For many, the music of Hole has been little more than the backdrop to band leader Courtney Love’s drama-filled marriage to Kurt Cobain and the rest of her tabloid-trauma, Hollywood-train-wreck public life. But there’s no denying it’s been a millions-selling, arena-packing backdrop. Formed in Los Angeles, the group straddled the grunge wave to become one of the major alternative acts of the 1990s, achieving huge commercial and critical success and motivating many an angst-ridden grrl to scream into a microphone. No doubt the hell ride of Hole is one heck of a story. And now two of the band’s members, guitarist Eric Erlandson and drummer Patty Schemel, have come forward to tell it: Erlandson via the book Letters to Kurt
and Schemel by way of the documentary Hit So Hard
. On April 8 the twin releases will be celebrated with “Rock ’n’ Remembrance,” an event at Basilica Hudson organized by the pair’s one-time bandmate and the venue’s co-owner, bassist Melissa Auf der Maur. In addition to a reading from Letters to Kurt
by Erlandson and a screening of Hit So Hard
, the evening promises a rare reunion set by the three musicians.
“You could say [writing the book] was cathartic, but that implies that it was uncontrolled, which wasn’t the case,” says Erlandson, who founded Hole with Love in 1989. “A lot of careful thought went into it. It was very much a meditated-upon process.” Rather than simply being a straight chronicling of Erlandson’s time with the band, Letters to Kurt
(Akashic Books) instead hints at Hole’s tumultuous milieu via 52 surreal, impressionistic prose poems posthumously penned for the late Cobain.
After debuting with 1991’s corrosive Pretty on the Inside
(Caroline Records), Hole hit the mainstream next with 1994’s Live Through This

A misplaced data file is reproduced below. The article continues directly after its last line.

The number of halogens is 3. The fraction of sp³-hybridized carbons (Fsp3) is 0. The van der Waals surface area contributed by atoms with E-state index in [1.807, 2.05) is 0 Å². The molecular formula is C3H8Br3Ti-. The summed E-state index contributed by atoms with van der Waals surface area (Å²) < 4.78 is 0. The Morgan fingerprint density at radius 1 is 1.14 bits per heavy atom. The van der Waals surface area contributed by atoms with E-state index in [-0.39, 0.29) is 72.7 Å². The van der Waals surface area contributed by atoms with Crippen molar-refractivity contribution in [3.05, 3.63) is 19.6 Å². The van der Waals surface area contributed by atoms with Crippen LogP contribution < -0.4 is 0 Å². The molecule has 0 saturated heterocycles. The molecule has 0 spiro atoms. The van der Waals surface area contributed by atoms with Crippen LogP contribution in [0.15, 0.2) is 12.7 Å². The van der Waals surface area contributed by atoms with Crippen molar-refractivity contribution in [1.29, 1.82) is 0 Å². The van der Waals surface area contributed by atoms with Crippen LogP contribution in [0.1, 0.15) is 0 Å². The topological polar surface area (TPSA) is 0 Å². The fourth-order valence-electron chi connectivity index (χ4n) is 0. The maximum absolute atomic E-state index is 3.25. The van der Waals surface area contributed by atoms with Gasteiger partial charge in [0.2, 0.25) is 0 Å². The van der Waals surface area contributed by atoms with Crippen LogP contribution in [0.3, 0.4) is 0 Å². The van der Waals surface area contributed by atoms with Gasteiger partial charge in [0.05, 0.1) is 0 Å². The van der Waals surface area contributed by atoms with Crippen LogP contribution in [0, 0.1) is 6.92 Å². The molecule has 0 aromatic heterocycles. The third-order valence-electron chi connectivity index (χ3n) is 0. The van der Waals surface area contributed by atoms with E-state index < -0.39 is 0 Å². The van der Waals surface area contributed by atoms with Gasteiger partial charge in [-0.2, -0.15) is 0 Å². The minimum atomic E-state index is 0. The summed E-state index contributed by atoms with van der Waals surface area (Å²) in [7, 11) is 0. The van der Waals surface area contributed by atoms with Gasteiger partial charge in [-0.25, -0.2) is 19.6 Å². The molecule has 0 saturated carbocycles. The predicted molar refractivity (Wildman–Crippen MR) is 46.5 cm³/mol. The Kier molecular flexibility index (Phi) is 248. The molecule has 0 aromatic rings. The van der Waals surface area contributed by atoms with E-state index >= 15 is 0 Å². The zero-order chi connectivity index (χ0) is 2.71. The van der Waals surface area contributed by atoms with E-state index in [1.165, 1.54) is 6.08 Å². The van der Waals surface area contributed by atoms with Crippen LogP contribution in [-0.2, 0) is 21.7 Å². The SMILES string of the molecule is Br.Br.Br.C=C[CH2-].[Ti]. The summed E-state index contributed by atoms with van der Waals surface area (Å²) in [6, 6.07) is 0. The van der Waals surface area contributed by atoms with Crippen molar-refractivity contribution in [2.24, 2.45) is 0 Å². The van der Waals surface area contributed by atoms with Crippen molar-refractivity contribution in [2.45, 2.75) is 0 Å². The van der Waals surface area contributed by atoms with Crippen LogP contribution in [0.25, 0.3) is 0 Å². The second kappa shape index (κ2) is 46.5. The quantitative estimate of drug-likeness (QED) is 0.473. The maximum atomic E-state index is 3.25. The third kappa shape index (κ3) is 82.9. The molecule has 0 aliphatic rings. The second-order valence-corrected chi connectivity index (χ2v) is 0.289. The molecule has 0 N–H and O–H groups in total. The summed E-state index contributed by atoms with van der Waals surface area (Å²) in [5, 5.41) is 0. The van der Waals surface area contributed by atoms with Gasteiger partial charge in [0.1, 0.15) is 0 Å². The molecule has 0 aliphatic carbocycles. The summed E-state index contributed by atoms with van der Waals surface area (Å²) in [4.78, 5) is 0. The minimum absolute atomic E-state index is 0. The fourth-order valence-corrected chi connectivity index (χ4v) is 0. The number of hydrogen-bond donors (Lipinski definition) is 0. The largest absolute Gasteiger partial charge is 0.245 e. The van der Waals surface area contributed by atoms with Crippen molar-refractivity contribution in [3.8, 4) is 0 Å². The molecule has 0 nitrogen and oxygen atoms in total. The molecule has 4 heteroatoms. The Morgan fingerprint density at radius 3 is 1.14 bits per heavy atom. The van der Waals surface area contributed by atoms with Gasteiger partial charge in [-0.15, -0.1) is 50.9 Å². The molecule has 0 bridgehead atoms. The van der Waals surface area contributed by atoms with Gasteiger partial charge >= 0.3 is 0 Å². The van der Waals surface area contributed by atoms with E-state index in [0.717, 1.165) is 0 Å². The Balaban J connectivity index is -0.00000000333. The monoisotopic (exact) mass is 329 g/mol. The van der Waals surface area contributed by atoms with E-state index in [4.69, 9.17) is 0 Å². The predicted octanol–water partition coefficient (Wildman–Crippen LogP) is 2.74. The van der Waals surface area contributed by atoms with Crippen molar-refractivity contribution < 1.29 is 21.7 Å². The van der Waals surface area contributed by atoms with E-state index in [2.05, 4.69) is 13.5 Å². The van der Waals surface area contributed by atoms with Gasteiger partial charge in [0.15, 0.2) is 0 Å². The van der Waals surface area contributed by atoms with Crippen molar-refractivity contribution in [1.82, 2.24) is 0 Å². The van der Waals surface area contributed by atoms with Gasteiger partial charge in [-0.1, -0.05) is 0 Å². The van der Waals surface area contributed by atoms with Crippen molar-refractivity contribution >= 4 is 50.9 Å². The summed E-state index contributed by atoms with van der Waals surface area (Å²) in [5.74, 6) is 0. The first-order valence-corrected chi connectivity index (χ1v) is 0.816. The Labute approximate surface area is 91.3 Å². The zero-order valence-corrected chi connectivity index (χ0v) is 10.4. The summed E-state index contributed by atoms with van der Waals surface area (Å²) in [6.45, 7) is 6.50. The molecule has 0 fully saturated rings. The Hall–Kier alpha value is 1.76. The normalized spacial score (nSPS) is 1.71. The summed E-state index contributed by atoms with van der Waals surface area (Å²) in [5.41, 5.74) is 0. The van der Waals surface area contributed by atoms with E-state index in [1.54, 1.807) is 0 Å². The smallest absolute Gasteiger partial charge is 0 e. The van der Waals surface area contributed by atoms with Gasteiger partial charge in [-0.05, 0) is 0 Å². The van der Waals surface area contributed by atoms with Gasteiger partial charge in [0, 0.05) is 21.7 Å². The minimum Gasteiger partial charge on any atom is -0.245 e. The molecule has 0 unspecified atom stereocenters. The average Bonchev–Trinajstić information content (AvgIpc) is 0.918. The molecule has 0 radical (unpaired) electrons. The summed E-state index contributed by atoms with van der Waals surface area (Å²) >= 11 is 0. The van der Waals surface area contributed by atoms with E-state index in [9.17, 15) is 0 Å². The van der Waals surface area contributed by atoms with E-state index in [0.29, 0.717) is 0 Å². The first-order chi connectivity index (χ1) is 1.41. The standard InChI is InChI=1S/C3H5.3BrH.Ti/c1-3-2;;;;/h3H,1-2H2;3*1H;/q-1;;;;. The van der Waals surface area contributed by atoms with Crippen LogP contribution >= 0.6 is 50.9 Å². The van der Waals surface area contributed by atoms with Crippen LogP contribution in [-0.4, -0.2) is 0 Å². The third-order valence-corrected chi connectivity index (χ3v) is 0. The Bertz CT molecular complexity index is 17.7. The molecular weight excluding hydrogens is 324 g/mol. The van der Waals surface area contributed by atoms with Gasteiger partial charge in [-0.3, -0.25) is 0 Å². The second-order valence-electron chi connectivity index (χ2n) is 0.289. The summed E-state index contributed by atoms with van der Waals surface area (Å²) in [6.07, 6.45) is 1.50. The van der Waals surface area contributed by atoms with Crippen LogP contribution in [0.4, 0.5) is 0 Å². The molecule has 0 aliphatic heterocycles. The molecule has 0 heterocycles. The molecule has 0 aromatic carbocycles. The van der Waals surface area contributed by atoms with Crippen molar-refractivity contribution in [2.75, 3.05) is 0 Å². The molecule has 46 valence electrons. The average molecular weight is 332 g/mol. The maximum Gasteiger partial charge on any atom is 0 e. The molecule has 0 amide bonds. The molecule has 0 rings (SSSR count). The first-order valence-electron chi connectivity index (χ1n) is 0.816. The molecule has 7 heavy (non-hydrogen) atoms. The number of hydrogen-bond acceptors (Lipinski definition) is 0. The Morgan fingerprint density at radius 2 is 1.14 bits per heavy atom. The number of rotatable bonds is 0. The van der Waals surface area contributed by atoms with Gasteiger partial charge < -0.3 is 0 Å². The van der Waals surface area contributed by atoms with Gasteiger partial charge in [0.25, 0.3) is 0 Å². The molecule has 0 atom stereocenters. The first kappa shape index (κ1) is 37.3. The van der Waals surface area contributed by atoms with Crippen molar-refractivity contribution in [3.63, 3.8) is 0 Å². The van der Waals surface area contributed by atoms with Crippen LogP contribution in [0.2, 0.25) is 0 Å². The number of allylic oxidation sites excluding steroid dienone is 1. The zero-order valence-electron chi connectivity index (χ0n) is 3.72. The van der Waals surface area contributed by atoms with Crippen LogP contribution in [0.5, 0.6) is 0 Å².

(DGC Records). Auf der Maur replaced bassist Kristen Pfaff, who performed on 1998’s Celebrity Skin
(Geffen Records) and died of a heroin overdose two months after Cobain’s suicide. Along the way, Love’s A-list profile increasingly overshadowed her band, thanks to her film roles, notorious drug use, and the custody battle over her and Cobain’s daughter. Although the band officially split in 2002, Love has since revived the Hole moniker, assembling an entirely new lineup.
For Schemel, whose own bout with heroin and the homelessness that followed her departure from Hole in 1997 are essayed in Hit So Hard
, life reached some especially dark hues. “For me [watching the movie] reminds me of all the things I could’ve done differently,” says the drummer, who provided the vintage footage for the film and currently plays in LA trio The Cold and Lovely. “But we were all so young then, trying to figure out who we were as people. There are scenes of me and Melissa talking about someday having kids who play together—and now that’s what’s happening. So I guess everything’s happened the way it was supposed to.”
“Rock ’n’ Remembrance” takes place at Basilica Hudson on April 8 at 6pm. Admission is $8. (518) 822-1050; Basilicahudson.com